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Browsing named entities in The Daily Dispatch: June 17, 1863., [Electronic resource]. You can also browse the collection for R. E. Lee or search for R. E. Lee in all documents.

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lief. The news from Winchester, although everybody was on the lookout for it, had a most cheering effect upon the spirits of our community. The telegram of Gen. Lee is short, almost to the point of unintelligibility. Passengers by the cars say that 6,000 Yankees were taken prisoners; but as this is not confirmed officially,hat scoundrel has been earning his portion of the gallows for six months, and it were most desirable that he should be paid. What may be the future movements of Gen. Lee, we cannot imagine, nor even if we know positively would we give a hint that might betray the cause. There can be no longer any doubt that the Yankees have the movements of our own troops may be in consequence, we neither know nor should tell if we did know. It is sufficient for us to know that they are watched by Gen. Lee, and that they are not very apt to escape his vigilance. In the horrible tragedy enacted by the Yankees in the Chesapeake, and consisting in the deliberate
e,--"And every Republican. "] And let us hope that the party that now administers the Government may yet become convinced that the people of the North are Union loving men, but that the war should be prosecuted for the sole and only purpose of restoring the Union, and, my word for it, that old flag would soon wave triumphantly over every inch of soil that formerly was within the territorial limits of the old Union. [Cheers.] An enthusiastic juvenile Democrat proposed three cheers for Gen. Lee, which, however, was not responded to. After several other speeches, a series of resolutions were adopted. We publish four of them: We deny the heresy that the Administration is the Government; holding, on the contrary, that the Government is the will of the people expressed in the Constitution of the United States and of the several States. That all laws, in accordance with that expressed will, command our obedience and respect; but that the order, decree, or proclamation of a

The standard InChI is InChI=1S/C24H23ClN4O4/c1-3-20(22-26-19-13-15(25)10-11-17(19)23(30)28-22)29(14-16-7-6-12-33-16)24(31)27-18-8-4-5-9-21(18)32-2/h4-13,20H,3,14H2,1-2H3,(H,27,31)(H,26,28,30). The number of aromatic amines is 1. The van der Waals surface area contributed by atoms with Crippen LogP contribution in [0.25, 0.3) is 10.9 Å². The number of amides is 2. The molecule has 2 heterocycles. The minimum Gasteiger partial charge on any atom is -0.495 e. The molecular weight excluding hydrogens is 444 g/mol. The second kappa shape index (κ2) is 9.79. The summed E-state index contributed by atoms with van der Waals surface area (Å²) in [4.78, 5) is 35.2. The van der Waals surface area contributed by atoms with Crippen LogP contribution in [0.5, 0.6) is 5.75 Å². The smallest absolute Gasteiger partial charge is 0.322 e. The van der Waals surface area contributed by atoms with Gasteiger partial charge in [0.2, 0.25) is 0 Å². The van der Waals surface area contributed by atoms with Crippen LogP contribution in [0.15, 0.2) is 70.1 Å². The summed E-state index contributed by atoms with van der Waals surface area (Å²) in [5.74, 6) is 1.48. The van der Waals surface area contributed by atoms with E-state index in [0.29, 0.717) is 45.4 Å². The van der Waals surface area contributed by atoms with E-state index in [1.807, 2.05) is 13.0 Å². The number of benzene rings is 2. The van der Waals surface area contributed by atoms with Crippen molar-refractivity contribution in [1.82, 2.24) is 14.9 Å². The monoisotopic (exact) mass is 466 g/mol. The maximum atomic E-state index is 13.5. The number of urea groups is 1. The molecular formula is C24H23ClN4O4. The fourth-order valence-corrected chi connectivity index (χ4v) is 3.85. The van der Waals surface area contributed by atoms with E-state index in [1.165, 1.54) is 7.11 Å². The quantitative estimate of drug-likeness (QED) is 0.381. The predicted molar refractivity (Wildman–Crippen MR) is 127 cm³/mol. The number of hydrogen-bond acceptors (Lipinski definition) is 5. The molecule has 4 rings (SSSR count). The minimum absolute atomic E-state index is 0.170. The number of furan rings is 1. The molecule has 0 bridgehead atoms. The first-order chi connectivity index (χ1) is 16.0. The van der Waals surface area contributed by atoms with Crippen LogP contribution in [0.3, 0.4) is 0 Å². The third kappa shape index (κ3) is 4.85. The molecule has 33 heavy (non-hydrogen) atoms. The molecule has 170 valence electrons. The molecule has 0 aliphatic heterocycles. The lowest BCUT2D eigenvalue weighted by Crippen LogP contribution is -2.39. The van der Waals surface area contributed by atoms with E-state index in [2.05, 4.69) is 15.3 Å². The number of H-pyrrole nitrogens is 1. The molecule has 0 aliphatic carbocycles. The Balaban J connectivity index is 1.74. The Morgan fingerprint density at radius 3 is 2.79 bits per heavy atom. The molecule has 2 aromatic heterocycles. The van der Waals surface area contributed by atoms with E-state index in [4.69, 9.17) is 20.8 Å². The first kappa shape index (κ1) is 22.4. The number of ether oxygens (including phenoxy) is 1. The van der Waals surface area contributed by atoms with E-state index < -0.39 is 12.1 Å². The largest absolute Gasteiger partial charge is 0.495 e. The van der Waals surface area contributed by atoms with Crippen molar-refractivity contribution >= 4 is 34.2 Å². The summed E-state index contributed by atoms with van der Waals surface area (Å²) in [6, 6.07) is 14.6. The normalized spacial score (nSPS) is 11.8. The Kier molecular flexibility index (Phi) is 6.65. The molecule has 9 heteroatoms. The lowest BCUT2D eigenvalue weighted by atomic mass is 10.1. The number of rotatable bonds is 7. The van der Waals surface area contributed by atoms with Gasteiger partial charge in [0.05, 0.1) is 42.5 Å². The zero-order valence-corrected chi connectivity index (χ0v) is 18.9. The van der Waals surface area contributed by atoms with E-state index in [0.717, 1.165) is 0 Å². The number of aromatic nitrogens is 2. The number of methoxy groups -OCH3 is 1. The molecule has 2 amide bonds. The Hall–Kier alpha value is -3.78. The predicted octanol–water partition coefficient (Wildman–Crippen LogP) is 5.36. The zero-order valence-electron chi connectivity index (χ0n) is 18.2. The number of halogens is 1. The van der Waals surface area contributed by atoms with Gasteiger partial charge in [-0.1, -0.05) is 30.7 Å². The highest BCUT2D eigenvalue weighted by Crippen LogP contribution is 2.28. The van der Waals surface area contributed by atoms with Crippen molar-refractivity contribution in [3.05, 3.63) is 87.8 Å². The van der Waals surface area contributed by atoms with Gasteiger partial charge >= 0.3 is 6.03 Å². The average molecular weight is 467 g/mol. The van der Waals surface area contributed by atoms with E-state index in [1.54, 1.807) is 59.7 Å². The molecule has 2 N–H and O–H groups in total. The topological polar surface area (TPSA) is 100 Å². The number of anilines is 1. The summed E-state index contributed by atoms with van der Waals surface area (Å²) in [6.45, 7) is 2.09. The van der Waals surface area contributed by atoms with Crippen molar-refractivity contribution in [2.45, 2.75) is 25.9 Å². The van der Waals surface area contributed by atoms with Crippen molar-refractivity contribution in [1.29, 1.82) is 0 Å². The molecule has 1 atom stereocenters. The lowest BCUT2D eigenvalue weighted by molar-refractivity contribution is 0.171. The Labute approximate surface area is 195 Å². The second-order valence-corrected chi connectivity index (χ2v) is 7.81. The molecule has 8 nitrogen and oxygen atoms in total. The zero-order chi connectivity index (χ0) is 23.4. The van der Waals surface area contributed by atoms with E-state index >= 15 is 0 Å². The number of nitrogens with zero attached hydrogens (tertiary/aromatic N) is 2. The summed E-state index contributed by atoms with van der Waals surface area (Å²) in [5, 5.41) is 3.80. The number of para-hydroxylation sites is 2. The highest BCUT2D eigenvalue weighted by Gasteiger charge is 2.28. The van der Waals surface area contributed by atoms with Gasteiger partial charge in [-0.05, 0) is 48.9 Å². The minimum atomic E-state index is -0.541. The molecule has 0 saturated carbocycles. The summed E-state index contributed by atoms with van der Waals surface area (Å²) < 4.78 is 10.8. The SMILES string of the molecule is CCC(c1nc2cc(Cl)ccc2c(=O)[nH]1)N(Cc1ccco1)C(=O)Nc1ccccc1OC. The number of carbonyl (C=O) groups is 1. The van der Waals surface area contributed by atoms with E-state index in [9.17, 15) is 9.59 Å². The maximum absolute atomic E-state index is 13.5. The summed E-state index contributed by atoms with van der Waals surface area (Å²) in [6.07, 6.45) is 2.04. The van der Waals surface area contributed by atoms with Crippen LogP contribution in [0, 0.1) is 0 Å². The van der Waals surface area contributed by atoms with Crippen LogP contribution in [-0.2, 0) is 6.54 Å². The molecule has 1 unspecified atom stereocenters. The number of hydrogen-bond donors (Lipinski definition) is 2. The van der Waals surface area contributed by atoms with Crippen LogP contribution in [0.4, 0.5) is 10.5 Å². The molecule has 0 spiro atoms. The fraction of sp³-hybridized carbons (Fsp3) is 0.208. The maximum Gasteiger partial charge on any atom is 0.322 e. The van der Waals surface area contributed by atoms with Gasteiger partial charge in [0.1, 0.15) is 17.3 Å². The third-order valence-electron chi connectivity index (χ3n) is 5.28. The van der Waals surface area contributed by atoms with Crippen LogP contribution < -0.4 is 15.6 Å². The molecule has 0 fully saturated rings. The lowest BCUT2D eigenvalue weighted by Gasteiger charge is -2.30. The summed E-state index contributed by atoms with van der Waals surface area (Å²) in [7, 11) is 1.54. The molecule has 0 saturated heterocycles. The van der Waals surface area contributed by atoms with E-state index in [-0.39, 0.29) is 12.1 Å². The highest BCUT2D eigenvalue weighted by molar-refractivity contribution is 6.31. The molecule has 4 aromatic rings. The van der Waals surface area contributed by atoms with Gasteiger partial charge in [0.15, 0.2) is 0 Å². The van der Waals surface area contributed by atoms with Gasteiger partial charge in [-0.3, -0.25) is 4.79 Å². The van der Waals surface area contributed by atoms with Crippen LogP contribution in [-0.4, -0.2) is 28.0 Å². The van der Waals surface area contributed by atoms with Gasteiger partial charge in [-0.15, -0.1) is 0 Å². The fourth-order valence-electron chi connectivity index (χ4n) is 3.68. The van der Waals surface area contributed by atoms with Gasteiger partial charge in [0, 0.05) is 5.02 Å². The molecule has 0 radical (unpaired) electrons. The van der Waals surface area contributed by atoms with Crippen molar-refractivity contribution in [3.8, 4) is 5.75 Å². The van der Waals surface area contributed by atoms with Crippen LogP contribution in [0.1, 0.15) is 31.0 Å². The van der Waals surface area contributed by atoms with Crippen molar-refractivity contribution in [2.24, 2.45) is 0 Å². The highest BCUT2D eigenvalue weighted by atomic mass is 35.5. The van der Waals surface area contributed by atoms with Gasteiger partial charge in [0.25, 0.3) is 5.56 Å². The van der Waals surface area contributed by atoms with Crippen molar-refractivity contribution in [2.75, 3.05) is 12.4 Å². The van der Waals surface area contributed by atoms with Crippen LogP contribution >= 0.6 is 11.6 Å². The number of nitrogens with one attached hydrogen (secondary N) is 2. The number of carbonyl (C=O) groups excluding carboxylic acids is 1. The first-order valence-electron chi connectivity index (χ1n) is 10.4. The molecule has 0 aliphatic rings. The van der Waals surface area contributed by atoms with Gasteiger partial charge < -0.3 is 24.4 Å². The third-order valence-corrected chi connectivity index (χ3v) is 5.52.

Four hundred and fifty dollars Reward. --We will pay $100 each for the apprehension and delivery of the following slaves to Lee & James, of this city, Phil, a black men, about 50 years old, and a little bald; Curril, about 40 years old, has thick lips, and frowns very much; Reuben, about 35 years old, has a smooth face, with high cheek bones, and has a dissipated look; and John, a mulatto, about 18 years old; he lived last year with Mr. Jno T Rogers, and was hired this year to Mr Payton Johnston. We will also pay $50 for Jimmy, a black boy, about 15 years old, who has been Hiring with Mr Lewis E L up to the time of his running off, about a month . They have been seen within a short time part in the city. je--W
t: "June 15th, 1863. "To has Excellency, President Davis:" "God has again crowned the valor of our troops with success. Early's division yesterday stormed the enemy's entrenchments at Winchester, capturing their artillery, &c. "R. E. Lee, General."" In addition to this dispatch from Gen. Lee we have a number of reports, brought down by passengers on the Central train last night. These reports state that our forces captured from five to seven thousand prisoners, fifty, General."" In addition to this dispatch from Gen. Lee we have a number of reports, brought down by passengers on the Central train last night. These reports state that our forces captured from five to seven thousand prisoners, fifty pieces of artillery, and a large amount of commissary stores. It is also reported that Gen. Wm. Smith, recently elected Governor of Virginia, was killed in the assault on Sunday. This is merely a rumor, and may not, and we trust, is not correct.
day related to us by a gentleman of this city, who obtained the facts from Capt. Jas. G. White, of King William county, who vouches for the accuracy of the statement. Some days age, when the Yankees made their raid to Aylett's, they visited the place of Dr. Gregg, living in the neighborhood, and took from their comfortable homes forty three negroes, who were hurried off to York river and placed on board a vessel bound northward. Along with these negroes, as a prisoner, was a gentleman named Lee, a resident and highly respectable citizen of King William, who has since been released and allowed to return to his home. He states that when the vessel arrived in Chesapeake Bay the small-pox made its appearance among the negroes, that disease having existed to some extent among the same family before they were dragged from their homes in King William. The Captain of the Yankee vessel and his crew were greatly alarmed at the appearance of the disease on board, and very soon determined to